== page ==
• intracellular
  • The ability to respond to various intracellular and/or extracellular stresses allows the organism to adapt to changing environmental conditions and drives evolution. (biologists.org)
  • physiological
  • It is also considered an adaptogen, a nontoxic medication that normalizes physiological functions, disturbed by chronic stress, through correction of imbalances in the neuroendocrine and immune systems [9, (eurekaselect.com)
  • Ratan's scientific efforts have been primarily focused on understanding how neurons respond to physiological stresses, particularly oxidative stress, adaptively and maladaptively at a transcriptional level, and how the balance of these activities leads to neuronal death and impairment, or cell survival and recovery or resistance. (wikipedia.org)
  • processes
  • Because of the importance of the epithelium in maintaining intestinal homeostasis, understanding mechanisms involved in intestinal epithelial healing and cell stress responses, and the identification of compounds that promote these processes, could lead to new therapeutic strategies for IBD. (biologists.org)
  • Three sirtuins, SIRT3, SIRT4 and SIRT5, are located in mitochondria and have been implicated in regulating metabolic processes. (wikipedia.org)
  • Centre
  • In January 1962 they reported an increased number of lysosomes in rat liver cells after the addition of glucagon, and that some displaced lysosomes towards the centre of the cell contained other cell organelles such as mitochondria. (wikipedia.org)
  • defense
  • The concept that stress responses and the aging process share common mechanisms arose initially from studies in model organisms, where the identification of molecular pathways that regulate aging - insulin/insulin-like growth factor (IGF), sirtuins, target of rapamycin (TOR), AMP-activated kinase (AMPK) - highlighted that intrinsic induction of stress defense programs and the resulting adaptation can increase life expectancy ( Haigis and Yankner, 2010 ). (biologists.org)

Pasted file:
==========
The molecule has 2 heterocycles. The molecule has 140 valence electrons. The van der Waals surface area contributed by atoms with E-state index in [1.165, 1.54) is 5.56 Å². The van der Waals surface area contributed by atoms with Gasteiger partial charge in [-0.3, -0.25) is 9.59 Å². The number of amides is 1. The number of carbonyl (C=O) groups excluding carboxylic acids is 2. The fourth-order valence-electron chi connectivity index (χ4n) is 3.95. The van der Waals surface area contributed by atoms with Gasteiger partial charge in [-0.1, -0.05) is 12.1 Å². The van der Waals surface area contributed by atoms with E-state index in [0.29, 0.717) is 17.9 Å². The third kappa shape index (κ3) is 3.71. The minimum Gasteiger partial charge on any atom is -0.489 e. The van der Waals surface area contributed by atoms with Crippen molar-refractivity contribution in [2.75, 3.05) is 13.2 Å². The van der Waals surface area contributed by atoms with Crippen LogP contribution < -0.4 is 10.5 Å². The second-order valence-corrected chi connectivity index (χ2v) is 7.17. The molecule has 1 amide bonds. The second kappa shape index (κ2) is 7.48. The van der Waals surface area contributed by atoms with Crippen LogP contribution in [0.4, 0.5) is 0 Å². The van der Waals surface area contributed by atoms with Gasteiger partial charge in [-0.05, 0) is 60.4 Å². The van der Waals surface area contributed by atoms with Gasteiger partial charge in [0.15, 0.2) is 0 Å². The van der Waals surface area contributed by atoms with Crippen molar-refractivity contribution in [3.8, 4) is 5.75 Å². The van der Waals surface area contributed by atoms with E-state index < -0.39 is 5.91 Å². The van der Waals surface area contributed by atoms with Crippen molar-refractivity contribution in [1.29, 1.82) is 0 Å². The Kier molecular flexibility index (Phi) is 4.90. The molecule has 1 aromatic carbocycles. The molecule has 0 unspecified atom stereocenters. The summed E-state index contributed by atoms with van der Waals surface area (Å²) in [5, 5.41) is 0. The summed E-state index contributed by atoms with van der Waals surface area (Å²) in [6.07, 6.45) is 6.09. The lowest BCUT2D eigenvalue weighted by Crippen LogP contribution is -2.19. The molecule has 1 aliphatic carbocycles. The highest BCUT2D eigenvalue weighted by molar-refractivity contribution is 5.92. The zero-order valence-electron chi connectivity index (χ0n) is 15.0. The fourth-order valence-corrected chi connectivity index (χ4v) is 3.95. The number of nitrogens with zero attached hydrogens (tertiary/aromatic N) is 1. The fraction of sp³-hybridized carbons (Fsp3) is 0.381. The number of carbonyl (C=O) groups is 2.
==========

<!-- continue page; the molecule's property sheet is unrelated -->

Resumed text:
• mechanisms
  • αB-crystallin has been identified to preserve lens cell viability upon UV-light and oxidative stress exposures, however, the lens organelle targets of αB-crystallin and its mechanisms for the protection of lens organelles have yet to be fully established. (arvojournals.org)
  • Here, we sought to establish the role and mechanisms for αB-crystallin protection of lens mitochondria and nuclei upon UV-light and oxidative stress exposures. (arvojournals.org)
  • In this review we discuss the complex molecular mechanisms of proteotoxic stress responses in different cellular compartments with a focus on the UPR mt and its role in health and life-span regulation. (biologists.org)
  • function
  • The researchers discovered, in these mice, that the basic function of the liver was fine, but when the liver was exposed to stress (a portion was surgically removed), the liver could not regrow as it normally does because too much calcium flowed into cellular mitochondria, which triggered tissue death. (medicalxpress.com)
  • They found that one important benefit involves the cellular power plant - the mitochondria - which creates the fuel so the body can function properly. (laboratoryequipment.com)
  • Mitochondria function to convert the chemical energy from food into ATP, which cellular enzymes use to do work. (legendarypharma.com)
  • Gastric parietal cells are rich in mitochondria which provide energy in the form of ATP for cells by oxidative phosphorylation, critical to maintain the proper morphology and function of gastric mucosa. (wikipedia.org)
  • cells